The following glossary lists the most common terms with definitions taken from the Navigator to Direct Democracy.
The typology of the Navigator to Direct Democracy distinguishes between three types of popular vote procedure: initiative, referendum and plebiscite. It contains 10 different forms of procedure and makes it possible to compare the repertoires and instruments of direct democracy of different countries.
The Navigator to Direct Democracy was created as a global information and collaboration platform based on the general typology of modern direct democracy and it features direct democracy procedures and practices worldwide.
Popular or citizens’ initiative
A popular vote procedure and a political right that allows a given number of citizens to put their own proposal on the political agenda. The procedure is initiated by a prescribed number of eligible voters. The sponsors of a popular initiative can force a popular vote on their proposal (assuming that their initiative is formally adopted). The initiative procedure may include a withdrawal clause, which gives the sponsors the possibility to withdraw their initiative, for example in the event that the legislature has taken action to fulfil the demands of the initiative or part of them.
Agenda (setting) initiative
An agenda setting initiative is the right of a specified number of eligible voters to propose to a competent authority the adoption of a law or measure; the addressee of this proposal and request is not the whole electorate but a representative authority. In contrast to the popular initiative, it is this authority which decides what is going to happen to the proposal.
An agenda initiative can be institutionalized in a variety of ways: for example as an agenda initiative without popular vote, as an agenda initiative combined with the possibility of a consultative or binding plebiscite or as a popular motion (“Volksmotion”). The popular motion can be the equivalent of a parliamentary motion; if adopted, it can also be treated like a popular initiative (this is the case in the canton of Obwalden, Switzerland).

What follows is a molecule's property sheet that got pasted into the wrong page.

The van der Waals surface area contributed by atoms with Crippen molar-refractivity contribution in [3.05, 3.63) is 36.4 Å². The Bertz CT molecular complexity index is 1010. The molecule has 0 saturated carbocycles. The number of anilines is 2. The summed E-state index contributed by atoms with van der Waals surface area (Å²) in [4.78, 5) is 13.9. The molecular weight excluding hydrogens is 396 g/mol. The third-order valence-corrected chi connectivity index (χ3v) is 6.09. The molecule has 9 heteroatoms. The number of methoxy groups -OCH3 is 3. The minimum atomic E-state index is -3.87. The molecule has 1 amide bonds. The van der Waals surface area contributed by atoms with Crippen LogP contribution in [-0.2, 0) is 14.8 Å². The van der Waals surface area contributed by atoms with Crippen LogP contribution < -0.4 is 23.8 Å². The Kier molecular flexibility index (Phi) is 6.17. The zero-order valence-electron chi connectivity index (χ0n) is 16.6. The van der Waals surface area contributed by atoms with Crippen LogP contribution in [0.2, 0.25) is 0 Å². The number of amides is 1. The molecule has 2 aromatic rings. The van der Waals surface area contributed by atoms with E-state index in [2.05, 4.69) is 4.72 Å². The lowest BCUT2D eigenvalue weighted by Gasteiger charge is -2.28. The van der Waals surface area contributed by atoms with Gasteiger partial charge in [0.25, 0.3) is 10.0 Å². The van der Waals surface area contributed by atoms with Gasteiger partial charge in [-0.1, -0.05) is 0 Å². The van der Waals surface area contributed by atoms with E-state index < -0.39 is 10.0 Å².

Within the framework of a popular initiative process a representative authority (normally parliament) has the right to formulate a counter-proposal to the initiative proposal. Both proposals are then decided on at the same time by a popular vote. If both proposals are accepted, the decision on whether the initiative proposal or the authority’s counter-proposal should be implemented can be made by means of a special deciding question.
Popular or citizen-initiated referendum
A popular vote procedure and a political right that allows a specified number of citizens to initiate a referendum and let the whole electorate decide whether, for example, a particular law should be enacted or repealed.
This procedure acts as a corrective to parliamentary decision-making in representative democracies and as a check on parliament and the government.
This popular vote procedure is triggered automatically by law (usually the constitution) which requires that certain issues must be put before the voters for approval or rejection. A conditional obligatory referendum means, that a specified issue must be put to the ballot only under certain conditions. Unconditional referendums are without loophole.
A popular vote procedure whose use lies exclusively within the control of an authority. In this form the author of the ballot proposal and the initiator of the procedure are the same (for example parliament or president).
A popular vote procedure whose use lies exclusively within the control of the authorities. In this form the author of the ballot proposal and the initiator of the procedure are NOT the same. For example, a government or a president may oppose (veto) a decision of parliament and refer it to a popular vote; hence the name veto plebiscite.
Authorities’ minority veto-plebiscite
A popular vote procedure characterized by the right of a minority of a representative authority to put a decision made by the majority in the same authority before the voters for approval or rejection. This procedure enables a minority of a representative authority to step on the brakes and give the final say to the voters.
Authorities' minority plebiscite
A popular vote procedure and a political right that allows a specified minority of an authority (e.g. one third of the parliament) to put its own proposal on the political agenda and let the people decide on it by a popular vote.
(Source: The navigator to Direct Democracy http://direct-democracy-navigator.org/external link)